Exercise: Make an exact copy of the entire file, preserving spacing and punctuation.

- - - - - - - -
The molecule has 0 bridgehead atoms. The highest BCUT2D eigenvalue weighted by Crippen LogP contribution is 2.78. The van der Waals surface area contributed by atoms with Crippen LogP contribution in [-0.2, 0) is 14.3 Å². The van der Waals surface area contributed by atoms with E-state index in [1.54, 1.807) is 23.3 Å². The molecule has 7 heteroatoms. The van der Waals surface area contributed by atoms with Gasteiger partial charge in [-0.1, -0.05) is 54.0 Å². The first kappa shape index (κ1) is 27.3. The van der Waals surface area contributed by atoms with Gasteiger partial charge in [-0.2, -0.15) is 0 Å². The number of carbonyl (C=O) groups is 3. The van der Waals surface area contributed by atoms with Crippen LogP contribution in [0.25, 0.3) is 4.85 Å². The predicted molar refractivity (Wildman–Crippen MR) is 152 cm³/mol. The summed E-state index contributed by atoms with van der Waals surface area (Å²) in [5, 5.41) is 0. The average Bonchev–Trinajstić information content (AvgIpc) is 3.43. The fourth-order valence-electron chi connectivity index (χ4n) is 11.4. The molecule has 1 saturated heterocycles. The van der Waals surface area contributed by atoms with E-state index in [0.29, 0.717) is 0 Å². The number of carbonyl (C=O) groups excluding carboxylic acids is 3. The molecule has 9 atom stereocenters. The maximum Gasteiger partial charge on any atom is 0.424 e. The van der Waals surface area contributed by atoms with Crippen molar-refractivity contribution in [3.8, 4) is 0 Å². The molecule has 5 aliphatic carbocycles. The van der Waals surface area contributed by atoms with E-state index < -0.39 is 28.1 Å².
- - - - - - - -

The molecule has 0 bridgehead atoms. The highest BCUT2D eigenvalue weighted by Crippen LogP contribution is 2.78. The van der Waals surface area contributed by atoms with Crippen LogP contribution in [-0.2, 0) is 14.3 Å². The van der Waals surface area contributed by atoms with E-state index in [1.54, 1.807) is 23.3 Å². The molecule has 7 heteroatoms. The van der Waals surface area contributed by atoms with Gasteiger partial charge in [-0.1, -0.05) is 54.0 Å². The first kappa shape index (κ1) is 27.3. The van der Waals surface area contributed by atoms with Gasteiger partial charge in [-0.2, -0.15) is 0 Å². The number of carbonyl (C=O) groups is 3. The van der Waals surface area contributed by atoms with Crippen LogP contribution in [0.25, 0.3) is 4.85 Å². The predicted molar refractivity (Wildman–Crippen MR) is 152 cm³/mol. The summed E-state index contributed by atoms with van der Waals surface area (Å²) in [5, 5.41) is 0. The average Bonchev–Trinajstić information content (AvgIpc) is 3.43. The fourth-order valence-electron chi connectivity index (χ4n) is 11.4. The molecule has 1 saturated heterocycles. The van der Waals surface area contributed by atoms with E-state index in [0.29, 0.717) is 0 Å². The number of carbonyl (C=O) groups excluding carboxylic acids is 3. The molecule has 9 atom stereocenters. The maximum Gasteiger partial charge on any atom is 0.424 e. The van der Waals surface area contributed by atoms with Crippen molar-refractivity contribution in [3.8, 4) is 0 Å². The molecule has 5 aliphatic carbocycles. The van der Waals surface area contributed by atoms with E-state index < -0.39 is 28.1 Å².